The Yomiuri ShimbunYasufumi Miwa, an expert at the Japan Research Institute, spoke with The Yomiuri Shimbun about the potential of smart farming in terms of revitalizing and sustaining Japan’s agriculture. The following is excerpted from the interview.
Managing paddies with IoT
The Yomiuri Shimbun: How do you see the current situation of Japanese agriculture?
Yasufumi Miwa: Japan’s agricultural industry stands at a crossroads. While we can see signs that it is emerging from long-term stagnation — agricultural output has increased for two consecutive years — farmers are aging and the amount of abandoned farmland continues to increase. It is time that we utilize the digital revolution for the agricultural industry to transform it into “smart agriculture.”
[Smart agriculture aims for increasing productivity by using IoT (the internet of things) and robotics.]
In my view, 2018 will be marked as the first year of smart agriculture. As technology has advanced, some products are now available and affordable for farmers to operate.
One product, for example, is a valve for water supply and drainage for paddy fields, which can be remotely controlled via a smartphone. The valve automatically opens or shuts according to a preset water level. It would save labor and quality control of rice would be easier.
It is reasonably priced at somewhat more than ¥100,000, and hundreds of units in a limited sale sold out instantly. There is a waiting list for the devices going on sale next year.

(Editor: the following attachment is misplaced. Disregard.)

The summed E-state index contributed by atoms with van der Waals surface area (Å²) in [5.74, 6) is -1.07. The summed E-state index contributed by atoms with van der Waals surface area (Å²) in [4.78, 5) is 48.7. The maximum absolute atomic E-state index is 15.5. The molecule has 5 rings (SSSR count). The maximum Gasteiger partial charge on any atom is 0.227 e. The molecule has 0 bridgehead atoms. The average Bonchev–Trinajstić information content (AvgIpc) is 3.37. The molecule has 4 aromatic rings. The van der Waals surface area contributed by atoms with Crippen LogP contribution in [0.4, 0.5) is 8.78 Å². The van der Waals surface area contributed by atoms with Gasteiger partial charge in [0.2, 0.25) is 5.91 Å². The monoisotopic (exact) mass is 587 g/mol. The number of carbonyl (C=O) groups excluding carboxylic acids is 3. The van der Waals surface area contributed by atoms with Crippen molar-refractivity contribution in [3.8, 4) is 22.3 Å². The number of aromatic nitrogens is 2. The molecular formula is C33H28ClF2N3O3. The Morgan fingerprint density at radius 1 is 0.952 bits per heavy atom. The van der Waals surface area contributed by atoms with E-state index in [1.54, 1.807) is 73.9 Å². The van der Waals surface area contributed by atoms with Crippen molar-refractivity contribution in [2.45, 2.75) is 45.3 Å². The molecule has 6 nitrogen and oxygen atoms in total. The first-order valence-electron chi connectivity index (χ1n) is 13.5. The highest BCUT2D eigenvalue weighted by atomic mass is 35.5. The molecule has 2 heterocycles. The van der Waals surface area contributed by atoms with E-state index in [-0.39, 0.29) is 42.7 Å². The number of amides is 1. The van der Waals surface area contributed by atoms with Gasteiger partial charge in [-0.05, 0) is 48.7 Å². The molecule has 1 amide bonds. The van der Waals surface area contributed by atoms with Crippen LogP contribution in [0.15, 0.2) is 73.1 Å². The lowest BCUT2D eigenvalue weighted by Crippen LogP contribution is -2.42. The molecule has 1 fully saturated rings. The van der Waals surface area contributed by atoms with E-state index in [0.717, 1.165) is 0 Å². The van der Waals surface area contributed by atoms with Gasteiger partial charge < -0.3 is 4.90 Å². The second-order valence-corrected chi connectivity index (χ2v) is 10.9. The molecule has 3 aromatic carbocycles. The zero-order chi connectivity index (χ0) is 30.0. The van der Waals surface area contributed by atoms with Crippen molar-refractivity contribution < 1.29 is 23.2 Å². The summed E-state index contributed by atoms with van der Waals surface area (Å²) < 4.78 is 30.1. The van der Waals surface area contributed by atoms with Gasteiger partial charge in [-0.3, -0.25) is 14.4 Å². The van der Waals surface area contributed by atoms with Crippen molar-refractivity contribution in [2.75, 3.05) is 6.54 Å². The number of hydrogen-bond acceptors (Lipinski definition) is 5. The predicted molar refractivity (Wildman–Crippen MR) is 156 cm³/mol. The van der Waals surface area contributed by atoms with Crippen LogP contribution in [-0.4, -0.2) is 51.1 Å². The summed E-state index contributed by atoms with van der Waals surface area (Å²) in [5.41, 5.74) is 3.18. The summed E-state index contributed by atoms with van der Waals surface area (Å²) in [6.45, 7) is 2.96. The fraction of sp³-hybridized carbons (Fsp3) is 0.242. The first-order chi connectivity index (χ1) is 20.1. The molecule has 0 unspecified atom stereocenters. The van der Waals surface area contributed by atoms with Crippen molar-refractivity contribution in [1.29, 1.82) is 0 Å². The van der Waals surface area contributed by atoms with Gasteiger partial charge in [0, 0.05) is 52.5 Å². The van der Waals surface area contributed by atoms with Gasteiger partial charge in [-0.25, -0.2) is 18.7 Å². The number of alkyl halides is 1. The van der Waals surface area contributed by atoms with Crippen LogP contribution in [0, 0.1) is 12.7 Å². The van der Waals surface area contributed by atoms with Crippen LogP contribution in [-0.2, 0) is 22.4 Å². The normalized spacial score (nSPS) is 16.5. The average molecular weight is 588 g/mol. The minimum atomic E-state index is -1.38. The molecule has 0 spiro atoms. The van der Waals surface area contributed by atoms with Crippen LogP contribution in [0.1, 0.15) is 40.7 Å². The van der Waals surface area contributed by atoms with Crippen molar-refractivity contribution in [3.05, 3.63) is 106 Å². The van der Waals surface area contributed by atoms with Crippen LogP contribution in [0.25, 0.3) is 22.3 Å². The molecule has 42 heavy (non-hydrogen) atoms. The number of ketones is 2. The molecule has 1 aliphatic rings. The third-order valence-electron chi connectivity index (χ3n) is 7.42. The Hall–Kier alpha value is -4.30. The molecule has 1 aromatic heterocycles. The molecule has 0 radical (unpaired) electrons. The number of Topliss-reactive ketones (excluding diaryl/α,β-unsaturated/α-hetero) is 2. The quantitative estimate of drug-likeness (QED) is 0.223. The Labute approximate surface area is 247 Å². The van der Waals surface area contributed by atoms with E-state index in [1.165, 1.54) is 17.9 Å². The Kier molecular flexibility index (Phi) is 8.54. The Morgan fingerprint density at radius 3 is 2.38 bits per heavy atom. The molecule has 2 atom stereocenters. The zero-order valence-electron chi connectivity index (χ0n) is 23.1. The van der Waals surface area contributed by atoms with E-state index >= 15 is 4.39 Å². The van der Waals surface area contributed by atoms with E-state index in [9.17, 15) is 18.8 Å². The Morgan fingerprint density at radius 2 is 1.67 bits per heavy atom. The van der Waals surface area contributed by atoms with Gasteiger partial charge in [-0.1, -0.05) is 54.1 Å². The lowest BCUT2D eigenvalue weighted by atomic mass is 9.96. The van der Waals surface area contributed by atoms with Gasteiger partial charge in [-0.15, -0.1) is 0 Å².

Advanced technology dramatically improves agricultural productivity. About three companies announced to put autopilot tractors on the market. This will enable one person to operate multiple tractors simultaneously.
A farmer in Hokkaido operates seven autopilot tractors at the same time. It simply means the labor cost per grain of rice would be reduced to one-seventh. Because labor costs are a significant portion of agricultural costs, lower labor costs can have a huge impact.
Moreover, applications of artificial intelligence have also become more practical. AI technology is used for collision avoidance on autopilot tractors, and another kind of AI photographs and analyzes crops’ leaves to deal with insect problems. The age of AI helping farmers has arrived.
Attract potential farmers
Q: How do you think agricultural management in Japan will change in the future?
A: Smart farming will bring major transformations to the agriculture industry. First, it will promote employing more diverse personnel.
[The average age of a farmer is nearly 67, while that of a rice farmer is over 70. Smart farming is expected to help alleviate the labor shortage.]
The agriculture industry seeks to employ people of different ages and both genders as well as people with disabilities. Autopilot tractors spare female farmers from the physically difficult work of steering the machines. In some areas, people with disabilities are playing an active role in monitoring farmland using agricultural drones.